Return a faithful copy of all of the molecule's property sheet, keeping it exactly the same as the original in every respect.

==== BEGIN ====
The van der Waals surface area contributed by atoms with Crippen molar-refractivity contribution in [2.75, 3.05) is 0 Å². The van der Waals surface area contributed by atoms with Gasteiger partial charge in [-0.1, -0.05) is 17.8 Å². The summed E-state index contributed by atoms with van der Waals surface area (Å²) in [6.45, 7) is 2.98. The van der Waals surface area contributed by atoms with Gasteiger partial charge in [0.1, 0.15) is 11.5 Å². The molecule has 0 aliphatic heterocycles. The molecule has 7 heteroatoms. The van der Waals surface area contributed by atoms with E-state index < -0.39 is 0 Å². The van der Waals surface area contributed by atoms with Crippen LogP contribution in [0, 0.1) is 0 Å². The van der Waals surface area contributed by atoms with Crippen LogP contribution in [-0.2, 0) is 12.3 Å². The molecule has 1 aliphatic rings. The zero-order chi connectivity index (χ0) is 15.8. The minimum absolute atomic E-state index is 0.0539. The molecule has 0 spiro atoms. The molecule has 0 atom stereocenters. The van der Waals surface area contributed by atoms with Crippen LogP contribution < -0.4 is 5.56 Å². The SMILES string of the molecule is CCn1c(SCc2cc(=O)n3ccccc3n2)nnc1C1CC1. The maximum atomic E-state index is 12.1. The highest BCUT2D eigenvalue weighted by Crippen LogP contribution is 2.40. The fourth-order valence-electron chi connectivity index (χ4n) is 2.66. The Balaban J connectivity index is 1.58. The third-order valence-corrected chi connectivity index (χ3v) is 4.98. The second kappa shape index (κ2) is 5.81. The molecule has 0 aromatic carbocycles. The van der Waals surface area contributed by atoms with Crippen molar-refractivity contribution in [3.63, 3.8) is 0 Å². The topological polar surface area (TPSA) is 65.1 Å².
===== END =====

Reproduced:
The van der Waals surface area contributed by atoms with Crippen molar-refractivity contribution in [2.75, 3.05) is 0 Å². The van der Waals surface area contributed by atoms with Gasteiger partial charge in [-0.1, -0.05) is 17.8 Å². The summed E-state index contributed by atoms with van der Waals surface area (Å²) in [6.45, 7) is 2.98. The van der Waals surface area contributed by atoms with Gasteiger partial charge in [0.1, 0.15) is 11.5 Å². The molecule has 0 aliphatic heterocycles. The molecule has 7 heteroatoms. The van der Waals surface area contributed by atoms with E-state index < -0.39 is 0 Å². The van der Waals surface area contributed by atoms with Crippen LogP contribution in [0, 0.1) is 0 Å². The van der Waals surface area contributed by atoms with Crippen LogP contribution in [-0.2, 0) is 12.3 Å². The molecule has 1 aliphatic rings. The zero-order chi connectivity index (χ0) is 15.8. The minimum absolute atomic E-state index is 0.0539. The molecule has 0 spiro atoms. The molecule has 0 atom stereocenters. The van der Waals surface area contributed by atoms with Crippen LogP contribution < -0.4 is 5.56 Å². The SMILES string of the molecule is CCn1c(SCc2cc(=O)n3ccccc3n2)nnc1C1CC1. The maximum atomic E-state index is 12.1. The highest BCUT2D eigenvalue weighted by Crippen LogP contribution is 2.40. The fourth-order valence-electron chi connectivity index (χ4n) is 2.66. The Balaban J connectivity index is 1.58. The third-order valence-corrected chi connectivity index (χ3v) is 4.98. The second kappa shape index (κ2) is 5.81. The molecule has 0 aromatic carbocycles. The van der Waals surface area contributed by atoms with Crippen molar-refractivity contribution in [3.63, 3.8) is 0 Å². The topological polar surface area (TPSA) is 65.1 Å².